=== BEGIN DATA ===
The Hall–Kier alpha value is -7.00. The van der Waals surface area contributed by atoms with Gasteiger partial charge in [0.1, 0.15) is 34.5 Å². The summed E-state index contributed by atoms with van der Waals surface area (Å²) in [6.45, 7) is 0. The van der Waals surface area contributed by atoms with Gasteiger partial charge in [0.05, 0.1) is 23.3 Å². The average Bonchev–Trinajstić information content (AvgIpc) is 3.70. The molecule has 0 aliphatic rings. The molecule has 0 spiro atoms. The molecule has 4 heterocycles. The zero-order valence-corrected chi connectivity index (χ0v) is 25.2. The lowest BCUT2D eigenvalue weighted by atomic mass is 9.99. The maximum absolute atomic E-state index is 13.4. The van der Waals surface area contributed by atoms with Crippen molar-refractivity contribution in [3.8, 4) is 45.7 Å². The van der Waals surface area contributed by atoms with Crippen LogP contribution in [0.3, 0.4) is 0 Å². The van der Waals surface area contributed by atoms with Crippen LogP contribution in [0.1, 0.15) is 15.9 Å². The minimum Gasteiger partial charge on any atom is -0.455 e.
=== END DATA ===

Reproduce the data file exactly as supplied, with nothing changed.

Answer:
The Hall–Kier alpha value is -7.00. The van der Waals surface area contributed by atoms with Gasteiger partial charge in [0.1, 0.15) is 34.5 Å². The summed E-state index contributed by atoms with van der Waals surface area (Å²) in [6.45, 7) is 0. The van der Waals surface area contributed by atoms with Gasteiger partial charge in [0.05, 0.1) is 23.3 Å². The average Bonchev–Trinajstić information content (AvgIpc) is 3.70. The molecule has 0 aliphatic rings. The molecule has 0 spiro atoms. The molecule has 4 heterocycles. The zero-order valence-corrected chi connectivity index (χ0v) is 25.2. The lowest BCUT2D eigenvalue weighted by atomic mass is 9.99. The maximum absolute atomic E-state index is 13.4. The van der Waals surface area contributed by atoms with Crippen molar-refractivity contribution in [3.8, 4) is 45.7 Å². The van der Waals surface area contributed by atoms with Crippen LogP contribution in [0.3, 0.4) is 0 Å². The van der Waals surface area contributed by atoms with Crippen LogP contribution in [0.1, 0.15) is 15.9 Å². The minimum Gasteiger partial charge on any atom is -0.455 e.